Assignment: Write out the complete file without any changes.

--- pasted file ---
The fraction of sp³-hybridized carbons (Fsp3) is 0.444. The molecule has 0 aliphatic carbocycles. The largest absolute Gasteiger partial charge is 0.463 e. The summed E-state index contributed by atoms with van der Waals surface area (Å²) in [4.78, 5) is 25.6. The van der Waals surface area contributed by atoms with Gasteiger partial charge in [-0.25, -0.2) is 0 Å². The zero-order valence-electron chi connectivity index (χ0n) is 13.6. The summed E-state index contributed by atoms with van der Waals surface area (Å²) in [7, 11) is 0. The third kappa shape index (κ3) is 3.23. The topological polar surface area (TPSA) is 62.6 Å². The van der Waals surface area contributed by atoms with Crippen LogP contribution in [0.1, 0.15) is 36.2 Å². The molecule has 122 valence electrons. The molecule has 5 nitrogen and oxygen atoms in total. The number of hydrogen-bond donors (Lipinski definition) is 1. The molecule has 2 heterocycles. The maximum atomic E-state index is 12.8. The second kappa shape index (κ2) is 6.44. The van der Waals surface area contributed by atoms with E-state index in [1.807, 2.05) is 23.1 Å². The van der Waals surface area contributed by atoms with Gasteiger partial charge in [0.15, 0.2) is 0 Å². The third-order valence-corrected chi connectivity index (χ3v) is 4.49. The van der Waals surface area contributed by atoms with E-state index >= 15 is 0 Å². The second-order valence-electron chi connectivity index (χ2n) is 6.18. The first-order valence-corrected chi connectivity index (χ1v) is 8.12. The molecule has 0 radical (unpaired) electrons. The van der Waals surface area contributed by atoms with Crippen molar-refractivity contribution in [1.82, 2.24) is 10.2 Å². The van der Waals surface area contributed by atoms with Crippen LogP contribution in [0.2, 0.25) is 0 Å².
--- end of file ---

The fraction of sp³-hybridized carbons (Fsp3) is 0.444. The molecule has 0 aliphatic carbocycles. The largest absolute Gasteiger partial charge is 0.463 e. The summed E-state index contributed by atoms with van der Waals surface area (Å²) in [4.78, 5) is 25.6. The van der Waals surface area contributed by atoms with Gasteiger partial charge in [-0.25, -0.2) is 0 Å². The zero-order valence-electron chi connectivity index (χ0n) is 13.6. The summed E-state index contributed by atoms with van der Waals surface area (Å²) in [7, 11) is 0. The third kappa shape index (κ3) is 3.23. The topological polar surface area (TPSA) is 62.6 Å². The van der Waals surface area contributed by atoms with Crippen LogP contribution in [0.1, 0.15) is 36.2 Å². The molecule has 122 valence electrons. The molecule has 5 nitrogen and oxygen atoms in total. The number of hydrogen-bond donors (Lipinski definition) is 1. The molecule has 2 heterocycles. The maximum atomic E-state index is 12.8. The second kappa shape index (κ2) is 6.44. The van der Waals surface area contributed by atoms with E-state index in [1.807, 2.05) is 23.1 Å². The van der Waals surface area contributed by atoms with Gasteiger partial charge in [0.15, 0.2) is 0 Å². The third-order valence-corrected chi connectivity index (χ3v) is 4.49. The van der Waals surface area contributed by atoms with E-state index >= 15 is 0 Å². The second-order valence-electron chi connectivity index (χ2n) is 6.18. The first-order valence-corrected chi connectivity index (χ1v) is 8.12. The molecule has 0 radical (unpaired) electrons. The van der Waals surface area contributed by atoms with Crippen molar-refractivity contribution in [1.82, 2.24) is 10.2 Å². The van der Waals surface area contributed by atoms with Crippen LogP contribution in [0.2, 0.25) is 0 Å².